Retail sales in the US unexpectedly fell 0.3% mom in May of 2022, the first decline so far this year and compared to market forecasts of a 0.2% rise. It follows a downwardy revised 0.7% increase in April, as high inflation, gasoline prices and borrowing costs hurt spending on non-essential goods. Auto sales recorded the biggest decline (-4%) and sales also fell at electronics & appliance stores (-1.3%); miscellaneous store retailers (-1.1%); nonstore retailers (-1%); furniture stores (-0.9%); and health & personal care stores (-0.2%). On the other hand, retail sales rose at gasoline stations (4%), amid a surge in gas prices; food and beverage stores (1.2%); food services and drinking places (0.7%); sporting goods, hobby, musical instrument & book stores (0.4%); and general merchandise stores (0.1%). Excluding autos, retail sales were up 0.5% and excluding gas and autos 0.1%. source: U.S. Census Bureau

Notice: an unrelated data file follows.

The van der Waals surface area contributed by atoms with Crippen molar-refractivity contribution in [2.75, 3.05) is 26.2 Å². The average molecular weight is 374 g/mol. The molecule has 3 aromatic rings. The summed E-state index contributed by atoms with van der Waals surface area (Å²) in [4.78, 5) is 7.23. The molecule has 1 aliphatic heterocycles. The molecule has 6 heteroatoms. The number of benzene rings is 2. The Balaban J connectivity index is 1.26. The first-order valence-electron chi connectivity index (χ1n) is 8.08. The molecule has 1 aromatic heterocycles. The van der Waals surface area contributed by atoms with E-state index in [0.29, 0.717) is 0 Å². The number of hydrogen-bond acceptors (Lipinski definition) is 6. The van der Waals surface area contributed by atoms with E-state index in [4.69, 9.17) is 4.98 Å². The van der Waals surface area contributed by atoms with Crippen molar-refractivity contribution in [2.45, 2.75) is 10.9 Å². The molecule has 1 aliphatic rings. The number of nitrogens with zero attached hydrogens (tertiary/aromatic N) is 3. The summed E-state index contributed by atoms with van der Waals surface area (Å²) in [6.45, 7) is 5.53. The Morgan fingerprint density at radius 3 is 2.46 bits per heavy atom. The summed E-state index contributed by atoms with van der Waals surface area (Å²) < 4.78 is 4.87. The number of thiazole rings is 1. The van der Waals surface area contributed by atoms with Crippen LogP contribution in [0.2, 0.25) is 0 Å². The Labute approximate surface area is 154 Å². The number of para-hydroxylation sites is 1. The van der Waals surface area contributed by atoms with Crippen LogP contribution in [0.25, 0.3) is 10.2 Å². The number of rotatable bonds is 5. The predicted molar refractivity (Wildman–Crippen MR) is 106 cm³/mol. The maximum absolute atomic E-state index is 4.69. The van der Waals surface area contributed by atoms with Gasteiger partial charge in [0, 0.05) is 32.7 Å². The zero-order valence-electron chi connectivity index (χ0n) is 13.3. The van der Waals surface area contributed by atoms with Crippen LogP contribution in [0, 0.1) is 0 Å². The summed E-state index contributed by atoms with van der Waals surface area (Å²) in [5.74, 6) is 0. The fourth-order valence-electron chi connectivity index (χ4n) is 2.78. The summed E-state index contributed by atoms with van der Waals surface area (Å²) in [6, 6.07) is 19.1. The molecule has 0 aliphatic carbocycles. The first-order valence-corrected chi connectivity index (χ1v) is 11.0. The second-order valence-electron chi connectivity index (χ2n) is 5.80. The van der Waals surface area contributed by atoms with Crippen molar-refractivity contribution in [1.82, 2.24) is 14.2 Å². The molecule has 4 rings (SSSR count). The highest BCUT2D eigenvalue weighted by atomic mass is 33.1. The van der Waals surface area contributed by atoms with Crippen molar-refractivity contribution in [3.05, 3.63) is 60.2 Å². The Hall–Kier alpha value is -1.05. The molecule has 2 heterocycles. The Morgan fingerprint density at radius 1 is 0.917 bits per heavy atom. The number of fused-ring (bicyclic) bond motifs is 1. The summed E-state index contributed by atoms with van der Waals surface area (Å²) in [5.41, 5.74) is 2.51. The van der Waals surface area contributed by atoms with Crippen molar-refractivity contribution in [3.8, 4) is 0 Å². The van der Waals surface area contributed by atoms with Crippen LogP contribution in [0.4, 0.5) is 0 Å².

Retail Sales MoM in the United States averaged 0.41 percent from 1992 until 2022, reaching an all time high of 18.70 percent in May of 2020 and a record low of -14.70 percent in April of 2020. This page provides - U.S. December Retail Sales Increased More Than Forecast - actual values, historical data, forecast, chart, statistics, economic calendar and news. U.S. Retail Sales - data, historical chart, forecasts and calendar of releases - was last updated on July of 2022.
Retail Sales MoM in the United States is expected to be 0.30 percent by the end of this quarter, according to Trading Economics global macro models and analysts expectations. In the long-term, the U.S. Retail Sales is projected to trend around 1.00 percent in 2023 and 0.40 percent in 2024, according to our econometric models.